For most of the past 39 years, TGI Fridays was Carlson’s entree to the restaurant world for the hip, young and casual demographic.

It was a mix between a burger joint, sports bar and singles hangout long before the likes of Chili’s, Applebee’s and Buffalo Wild Wings became the go-to spots for a new generation of diners and imbibers.

But after growing Fridays from 12 locations in 1975 to 934 in 2014, Carlson is parting ways with its restaurant side.

On Tuesday the Minnetonka-based company announced that it is selling the well-known brand to a pair of New York-based investment groups. Terms of the deal were not disclosed, although previous estimates of a potential transaction put the purchase price in the range of $800 million to $900 million.

“That might be a little high, but it’s in the ballpark,” said Darren Tristano, executive vice president of Technomic, a consulting firm for the food service industry.

The acquiring firms are Sentinel Capital Partners, which has an extensive background in the restaurant business, and TriArtisan Capital Partners, the merchant banking arm of Morgan Joseph TriArtisan.

Carlson CEO Trudy Rautio said proceeds from the sale of Friday’s will be plowed back into the travel conglomerate.

“For Carlson, the transaction frees up resources that the company can deploy to focus on and accelerate the growth of its hotel and travel businesses, at a time when significant opportunities exist in these markets,” Rautio said.

Although Rautio declined to comment about the deal beyond her remarks in a news release, Carlson has been flexing its hotel muscles in recent years, unveiling a new urban concept called Radisson Red, spending hundreds of millions on its fledgling upscale Radisson Blu product, expanding overseas and overseeing an upgrade of its traditional Radisson Green line of hotels as well as Country Inns & Suites by Carlson.

Carlson also owns Carlson Wagonlit Travel, a large travel management operation.

Carlson put TGI Fridays on the auction block six months ago. The deal is expected to close in July.

John McCormack, a senior partner at Sentinel Capital Management, said the Fridays existing management team, led by CEO Nick Shepherd, will continue to run the chain, which has about 70,000 employees.

“TGI Fridays is an iconic global brand with a long history of solid performance and a significant opportunity for future growth,” McCormack said in a statement.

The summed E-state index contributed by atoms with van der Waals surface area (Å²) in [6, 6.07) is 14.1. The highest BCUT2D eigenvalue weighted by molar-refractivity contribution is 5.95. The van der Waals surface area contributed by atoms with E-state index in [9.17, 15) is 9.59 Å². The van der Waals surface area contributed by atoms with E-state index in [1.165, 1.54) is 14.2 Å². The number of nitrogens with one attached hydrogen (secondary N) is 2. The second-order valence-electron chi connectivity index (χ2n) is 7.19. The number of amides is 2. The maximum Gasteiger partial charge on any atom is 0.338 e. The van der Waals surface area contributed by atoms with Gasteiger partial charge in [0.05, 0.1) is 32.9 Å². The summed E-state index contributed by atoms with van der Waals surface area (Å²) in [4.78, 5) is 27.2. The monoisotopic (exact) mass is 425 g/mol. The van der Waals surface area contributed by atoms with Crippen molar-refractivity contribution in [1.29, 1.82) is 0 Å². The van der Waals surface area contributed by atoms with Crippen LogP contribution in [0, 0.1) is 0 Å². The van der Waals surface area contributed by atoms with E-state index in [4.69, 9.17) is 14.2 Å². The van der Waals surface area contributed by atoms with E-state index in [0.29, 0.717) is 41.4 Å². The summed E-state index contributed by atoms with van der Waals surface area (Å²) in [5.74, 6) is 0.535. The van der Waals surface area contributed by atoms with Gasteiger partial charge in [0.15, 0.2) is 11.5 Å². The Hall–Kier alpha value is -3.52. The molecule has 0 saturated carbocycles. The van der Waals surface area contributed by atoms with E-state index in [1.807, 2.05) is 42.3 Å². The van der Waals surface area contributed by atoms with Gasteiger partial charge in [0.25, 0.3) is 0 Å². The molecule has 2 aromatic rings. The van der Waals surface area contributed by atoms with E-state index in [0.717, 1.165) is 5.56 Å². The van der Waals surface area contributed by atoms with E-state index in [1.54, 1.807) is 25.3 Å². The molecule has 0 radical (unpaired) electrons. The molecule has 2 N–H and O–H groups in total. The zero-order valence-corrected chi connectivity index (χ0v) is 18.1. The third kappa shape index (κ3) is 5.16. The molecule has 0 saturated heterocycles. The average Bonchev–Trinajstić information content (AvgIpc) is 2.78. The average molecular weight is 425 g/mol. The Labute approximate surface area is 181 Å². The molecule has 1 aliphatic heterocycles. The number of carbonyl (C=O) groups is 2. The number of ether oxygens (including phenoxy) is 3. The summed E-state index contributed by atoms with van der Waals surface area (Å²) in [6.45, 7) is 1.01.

Restaurants are hot

Restaurant properties have been a hot commodity in recent post-recession years as capital returned to the marketplace. In announcing Carlson’s decision to explore “strategic alternatives” for Friday’s in November, Rautio called the timing “optimal” for the restaurant’s sale.

Indeed, Darden Restaurants Inc. last week sold its Red Lobster chain of 700 units to a San Francisco private equity firm for $2.1 billion.

“If you’re an equity company looking for an investment, the restaurant industry represents a significant opportunity,” Tristano said. “For a legacy brand like TGI Fridays, there’s always the opportunity to enhance efficiencies and the financial statement. It’s easier to increase profitability by maintaining operating costs than growing market share.”

Fridays, which lost some of its luster in recent years, started a remodeling program two years ago to appeal to a younger, more social clientele. The chain got a new slogan: “In here it’s always Friday.” It also enhanced its menu with Jack Daniel’s-accented meats and sauces and expanded its collection of mixed specialty drinks.

The very first TGI Fridays opened in New York in 1965 with the reputation as a singles bar. Carlson acquired the brand 10 years later.

Fridays, which is half franchise owned, did approximately $2.7 billion in total sales last year. Nearly 400 of the chain’s 934 locations are outside the United States, including some of its top performing units.

The Dallas-based Fridays chain also includes Fridays FrontRow Sports Grill and Fridays American Bar.